Culture

Husain at 100: Icon or Iconoclast, Maverick or Maestro?

MF Husain. Credit: Kiran Valipa Venkat/Flickr CC BY-NC-ND 2.0

MF Husain. Credit: Kiran Valipa Venkat/Flickr CC BY-NC-ND 2.0

In 1947, a young unknown artist won a prestigious award at the Bombay Art Society’s annual exhibition. His name was Maqbool Fida Husain. Cut to 2015 and M.F. Husain is the poster boy for Google India’s homepage, reminding Netizens of the artists’ 100th birth anniversary. At the time of his death in 2011, no other artist would be as synonymous with contemporary Indian art as he was, no other would be as celebrated and subsequently as vilified.

Born in the pilgrimage town of Pandharpur, he studied briefly at the Indore College of Art before migrating to Bombay, where he eked out a living as a billboard painter. He was soon co-opted as one of the founder members of the Progressive Artists Group (PAG) by the rebellious Francis Newton Souza, who was itching to challenge the canons of academic and society painting prevalent at the time.

The ‘progressive’ in PAG was derived from the Progressive Writers’ Association (PWA), a group of literary artists with communist leanings. Unlike the writers of the PWA who directly intervened in the socio-political debates and discussions of the time, the concerns of the artists in PAG were primarily painterly and revolved around reflecting the mood of a newly independent nation in a visual vocabulary that was both fresh and new.

The PAG metamorphosed into a multicultural organisation that cut across both social and religious lines, despite the horrors that Partition had unleashed only a few months earlier. Husain’s own family never toyed with the idea of migrating to Pakistan, so deeply invested were they in the idea of the newly independent India.

MF Husain, Varanasi III (1973). Credit: cea/Flickr CC BY 2.0

MF Husain, Varanasi III (1973). Credit: cea/Flickr CC BY 2.

Husain’s own commitment to this vision of a modern and syncretic culture found expression in the motifs that he used. He drew from both European Cubist and Expressionist movements as he did from Gupta sculptures and Chola bronzes. He was well versed in Indian mythology and in the late 1960s did a series of works on the Ramayana and Mahabharata. In an attempt to bring his art to the masses, he took the Ramayana paintings by bullock cart to a village near Hyderabad. Recounting the experience to art historian Yashodhara Dalmia he mentioned, “There were these six feet and ten feet high paintings of Hanuman and Ram strewn around and the villagers sat enthralled for about three hours while Borakatha singers sang the epic. No one asked where are Ram’s eyes or why a particular painting was done in a particular manner.” The artist also drew on popular culture and his love of Bollywood manifested itself in his pictures of Madhuri Dixit, who subsequently starred in the film Gaja Gamini, scripted and directed by him.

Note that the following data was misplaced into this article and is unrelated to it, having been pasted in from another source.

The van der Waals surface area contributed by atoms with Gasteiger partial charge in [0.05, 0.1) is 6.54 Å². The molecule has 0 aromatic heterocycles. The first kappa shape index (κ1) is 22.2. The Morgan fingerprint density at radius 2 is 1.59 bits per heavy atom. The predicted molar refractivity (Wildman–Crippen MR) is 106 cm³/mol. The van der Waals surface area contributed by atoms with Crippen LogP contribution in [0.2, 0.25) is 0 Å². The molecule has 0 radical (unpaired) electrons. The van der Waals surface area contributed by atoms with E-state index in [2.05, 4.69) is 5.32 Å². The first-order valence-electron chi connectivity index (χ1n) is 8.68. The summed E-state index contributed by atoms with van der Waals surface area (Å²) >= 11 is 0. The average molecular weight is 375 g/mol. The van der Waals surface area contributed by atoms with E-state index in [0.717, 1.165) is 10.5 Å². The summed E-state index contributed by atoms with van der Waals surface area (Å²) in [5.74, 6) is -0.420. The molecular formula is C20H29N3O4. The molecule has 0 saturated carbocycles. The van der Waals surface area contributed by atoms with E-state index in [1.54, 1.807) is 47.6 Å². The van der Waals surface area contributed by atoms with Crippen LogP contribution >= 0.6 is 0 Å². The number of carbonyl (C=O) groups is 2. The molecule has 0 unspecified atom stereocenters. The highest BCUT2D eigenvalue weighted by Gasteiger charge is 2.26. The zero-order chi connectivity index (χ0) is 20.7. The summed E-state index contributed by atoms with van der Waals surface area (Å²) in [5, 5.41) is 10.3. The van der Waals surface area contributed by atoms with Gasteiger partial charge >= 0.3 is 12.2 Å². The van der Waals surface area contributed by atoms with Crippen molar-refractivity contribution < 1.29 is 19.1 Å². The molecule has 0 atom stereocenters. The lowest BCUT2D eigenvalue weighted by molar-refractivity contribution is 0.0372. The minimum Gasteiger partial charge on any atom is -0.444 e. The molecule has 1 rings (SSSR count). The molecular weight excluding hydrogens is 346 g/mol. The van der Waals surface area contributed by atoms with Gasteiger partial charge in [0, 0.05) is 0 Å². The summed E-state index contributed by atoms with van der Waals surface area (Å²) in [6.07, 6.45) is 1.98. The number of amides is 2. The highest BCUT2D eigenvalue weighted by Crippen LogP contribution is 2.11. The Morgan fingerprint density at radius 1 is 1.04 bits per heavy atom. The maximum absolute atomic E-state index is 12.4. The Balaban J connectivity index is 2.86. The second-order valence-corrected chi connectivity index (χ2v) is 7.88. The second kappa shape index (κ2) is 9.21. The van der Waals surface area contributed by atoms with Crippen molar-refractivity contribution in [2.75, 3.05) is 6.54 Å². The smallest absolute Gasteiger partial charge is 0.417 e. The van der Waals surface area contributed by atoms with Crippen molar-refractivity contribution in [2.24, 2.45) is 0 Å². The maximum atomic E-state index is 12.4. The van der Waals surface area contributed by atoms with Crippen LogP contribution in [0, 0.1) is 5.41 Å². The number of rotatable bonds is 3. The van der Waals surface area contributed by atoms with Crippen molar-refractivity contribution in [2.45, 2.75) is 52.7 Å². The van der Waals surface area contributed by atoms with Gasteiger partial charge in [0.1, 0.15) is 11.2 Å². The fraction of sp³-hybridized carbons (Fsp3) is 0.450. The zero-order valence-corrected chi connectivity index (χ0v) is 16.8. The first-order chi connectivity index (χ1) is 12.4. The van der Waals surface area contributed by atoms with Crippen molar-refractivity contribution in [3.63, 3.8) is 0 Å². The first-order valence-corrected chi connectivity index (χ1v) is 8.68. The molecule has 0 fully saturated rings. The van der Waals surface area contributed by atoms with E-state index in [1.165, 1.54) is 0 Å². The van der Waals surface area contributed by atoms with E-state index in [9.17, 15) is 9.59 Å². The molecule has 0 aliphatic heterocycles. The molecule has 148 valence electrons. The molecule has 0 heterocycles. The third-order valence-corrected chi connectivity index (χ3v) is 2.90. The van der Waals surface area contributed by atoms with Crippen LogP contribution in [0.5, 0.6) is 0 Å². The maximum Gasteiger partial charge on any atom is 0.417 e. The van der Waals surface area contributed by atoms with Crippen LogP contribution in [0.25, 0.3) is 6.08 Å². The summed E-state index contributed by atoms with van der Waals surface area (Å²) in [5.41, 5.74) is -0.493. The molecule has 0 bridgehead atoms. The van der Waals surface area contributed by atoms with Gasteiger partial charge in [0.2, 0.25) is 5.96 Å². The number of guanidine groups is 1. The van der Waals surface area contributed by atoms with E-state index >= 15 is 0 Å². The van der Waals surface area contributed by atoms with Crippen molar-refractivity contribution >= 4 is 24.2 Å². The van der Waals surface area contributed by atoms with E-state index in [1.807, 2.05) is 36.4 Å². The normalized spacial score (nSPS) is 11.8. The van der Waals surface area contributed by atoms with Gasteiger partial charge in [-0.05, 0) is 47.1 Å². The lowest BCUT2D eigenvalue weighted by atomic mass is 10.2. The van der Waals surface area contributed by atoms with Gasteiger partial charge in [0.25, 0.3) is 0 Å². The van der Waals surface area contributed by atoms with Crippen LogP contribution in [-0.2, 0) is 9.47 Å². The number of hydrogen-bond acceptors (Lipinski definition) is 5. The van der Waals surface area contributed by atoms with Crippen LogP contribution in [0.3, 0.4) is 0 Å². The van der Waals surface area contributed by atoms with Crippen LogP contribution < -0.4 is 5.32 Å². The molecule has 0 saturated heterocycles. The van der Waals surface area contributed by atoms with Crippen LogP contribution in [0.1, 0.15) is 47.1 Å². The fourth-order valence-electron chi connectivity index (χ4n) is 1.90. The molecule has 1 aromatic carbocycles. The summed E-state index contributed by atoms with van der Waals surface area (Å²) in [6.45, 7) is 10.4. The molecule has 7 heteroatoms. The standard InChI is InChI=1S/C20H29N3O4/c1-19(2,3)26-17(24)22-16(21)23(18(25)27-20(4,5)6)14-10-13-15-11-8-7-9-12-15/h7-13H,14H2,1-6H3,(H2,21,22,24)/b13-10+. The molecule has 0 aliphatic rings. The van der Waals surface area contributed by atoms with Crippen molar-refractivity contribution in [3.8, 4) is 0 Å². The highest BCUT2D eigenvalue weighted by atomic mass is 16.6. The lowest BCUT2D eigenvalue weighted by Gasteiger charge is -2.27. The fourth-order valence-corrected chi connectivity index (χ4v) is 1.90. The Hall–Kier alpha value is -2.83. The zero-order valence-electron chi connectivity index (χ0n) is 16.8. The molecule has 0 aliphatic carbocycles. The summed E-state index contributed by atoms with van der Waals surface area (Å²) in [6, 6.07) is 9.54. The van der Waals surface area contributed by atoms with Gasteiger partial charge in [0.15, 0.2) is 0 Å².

It was Husain’s uncanny ability to establish a connection with the masses that soon made him a household name. The boom in the Indian art market and the stratospheric prices his canvases commanded also did their bit in popularising his work. But as he garnered fame he also drew the ire of right wing forces ostensibly for his depiction of the Goddess Saraswati in the nude. The painting, which was done in 1976, went unremarked for several decades before suddenly becoming the cynosure of all attention in the 1990s. The Mumbai Police registered cases against him under IPC Sections 295(A) and 153(A) for outraging religious feelings and fostering enmity between religious groups while writ petitions were filed against the painter in several courts in Madhya Pradesh.

In Ahmedabad, Bajrang Dal workers barged into the art gallery of the Husain-Doshi Gufa and burnt several of Husain works’ reproduced in tapestry form. It is indeed ironic that it was not Partition but incidents such as these that forced the artist to flee the country, taking up residence in Qatar, where he finally renounced his Indian citizenship.